Canada Clinches Its First NBA Title as Toronto Raptors Defeat the Golden State Warriors

Canadians descended upon Oracle Arena in Oakland on Thursday night, hoping to see the Toronto Raptors win their first NBA title, and the first “big four” (NBA, MLB, NFL, NHL) North American pro sports championship for Canada since the Toronto Blue Jays secured their second straight World Series title way back in 1993 (the Montreal Canadiens won the Stanley Cup that same year; incredibly, no Canadian NHL team has won the Cup since). The Raptors’ supporters arrived from every province, it seemed, in Northern California, many wearing the garish purple jerseys — featuring an oversized red dribbling dinosaur — that the franchise sported in its inaugural years, when Toronto lost lots of basketball games.

When Game 6 was over and Toronto pulled out a 114-110 victory to win a third straight Finals game on the road — and clinch the series — Canadian fans refused to leave Oracle.

This was the last game in Oakland for the Warriors, winners of three of the past five NBA titles, before they move across the bay to San Francisco next season. But the Raptors’ fans had taken over the arena. Delirious, they filled dozens of rows in the aftermath of Toronto’s win, serenading NBA Finals MVP Kawhi Leonard, underappreciated All-Star Kyle Lowry, emerging superstar Pascal Siakam — who finished Game 6 with 26 points, on 10-17 shooting — and reserve guard Fred VanVleet, the overlooked, undrafted, none-too-athletic 6-footer who ripped the hearts out of the Warriors faithful with a dozen fourth quarter points. VanFleet outplayed Stephen Curry down the stretch.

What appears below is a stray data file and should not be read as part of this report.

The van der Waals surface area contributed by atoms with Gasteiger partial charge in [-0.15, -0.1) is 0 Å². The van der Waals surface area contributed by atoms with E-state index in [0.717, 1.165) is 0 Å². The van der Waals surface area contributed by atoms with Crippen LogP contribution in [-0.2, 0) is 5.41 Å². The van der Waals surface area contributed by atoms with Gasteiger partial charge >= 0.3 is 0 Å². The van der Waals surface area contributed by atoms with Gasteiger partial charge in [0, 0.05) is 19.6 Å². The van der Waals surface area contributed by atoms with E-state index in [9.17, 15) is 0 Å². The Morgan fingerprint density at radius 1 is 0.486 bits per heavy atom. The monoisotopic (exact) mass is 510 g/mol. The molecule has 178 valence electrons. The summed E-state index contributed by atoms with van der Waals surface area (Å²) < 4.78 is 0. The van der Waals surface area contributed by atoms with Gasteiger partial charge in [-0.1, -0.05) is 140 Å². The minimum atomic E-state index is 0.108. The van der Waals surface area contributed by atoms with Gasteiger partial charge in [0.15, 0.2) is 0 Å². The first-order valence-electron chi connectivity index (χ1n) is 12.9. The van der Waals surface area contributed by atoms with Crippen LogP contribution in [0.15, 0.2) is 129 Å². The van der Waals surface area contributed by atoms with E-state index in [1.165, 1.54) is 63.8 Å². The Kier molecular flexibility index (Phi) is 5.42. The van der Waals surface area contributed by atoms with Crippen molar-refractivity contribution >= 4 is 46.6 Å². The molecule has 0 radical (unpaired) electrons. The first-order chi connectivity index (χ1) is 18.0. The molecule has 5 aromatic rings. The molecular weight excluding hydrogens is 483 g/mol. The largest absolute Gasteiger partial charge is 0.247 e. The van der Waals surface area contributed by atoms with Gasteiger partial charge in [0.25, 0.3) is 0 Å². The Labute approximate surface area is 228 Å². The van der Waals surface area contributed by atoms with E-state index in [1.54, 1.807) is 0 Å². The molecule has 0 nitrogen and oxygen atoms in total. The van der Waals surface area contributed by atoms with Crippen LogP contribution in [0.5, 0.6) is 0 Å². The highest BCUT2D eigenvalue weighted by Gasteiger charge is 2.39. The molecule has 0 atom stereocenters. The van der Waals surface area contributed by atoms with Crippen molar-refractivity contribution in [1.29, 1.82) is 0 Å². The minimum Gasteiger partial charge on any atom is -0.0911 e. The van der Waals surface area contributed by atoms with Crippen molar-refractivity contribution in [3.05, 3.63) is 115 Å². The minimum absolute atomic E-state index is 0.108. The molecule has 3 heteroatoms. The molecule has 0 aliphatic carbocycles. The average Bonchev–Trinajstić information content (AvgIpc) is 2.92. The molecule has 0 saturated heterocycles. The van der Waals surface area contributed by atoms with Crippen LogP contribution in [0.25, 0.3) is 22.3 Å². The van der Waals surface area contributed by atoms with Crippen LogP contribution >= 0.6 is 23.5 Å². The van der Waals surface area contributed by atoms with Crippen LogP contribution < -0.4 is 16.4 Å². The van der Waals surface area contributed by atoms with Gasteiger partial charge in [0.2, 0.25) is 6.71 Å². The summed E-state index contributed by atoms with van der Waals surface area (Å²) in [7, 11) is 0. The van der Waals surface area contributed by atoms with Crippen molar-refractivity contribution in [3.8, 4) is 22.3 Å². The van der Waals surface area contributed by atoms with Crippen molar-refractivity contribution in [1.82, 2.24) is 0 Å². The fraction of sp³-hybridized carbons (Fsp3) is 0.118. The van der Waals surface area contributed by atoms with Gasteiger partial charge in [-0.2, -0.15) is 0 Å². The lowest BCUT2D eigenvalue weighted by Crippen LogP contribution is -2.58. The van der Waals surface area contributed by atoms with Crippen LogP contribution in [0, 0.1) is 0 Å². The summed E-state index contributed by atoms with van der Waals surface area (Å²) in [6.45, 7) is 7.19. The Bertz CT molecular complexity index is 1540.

Even as the team chugged from champagne bottles in the locker room, leaving them strewn all over the floor, fans lingered outside. “It feels so good to shut this place down,” says Ankura Tayal, 36, a chiropractor from Victoria, British Columbia. “Respectfully.”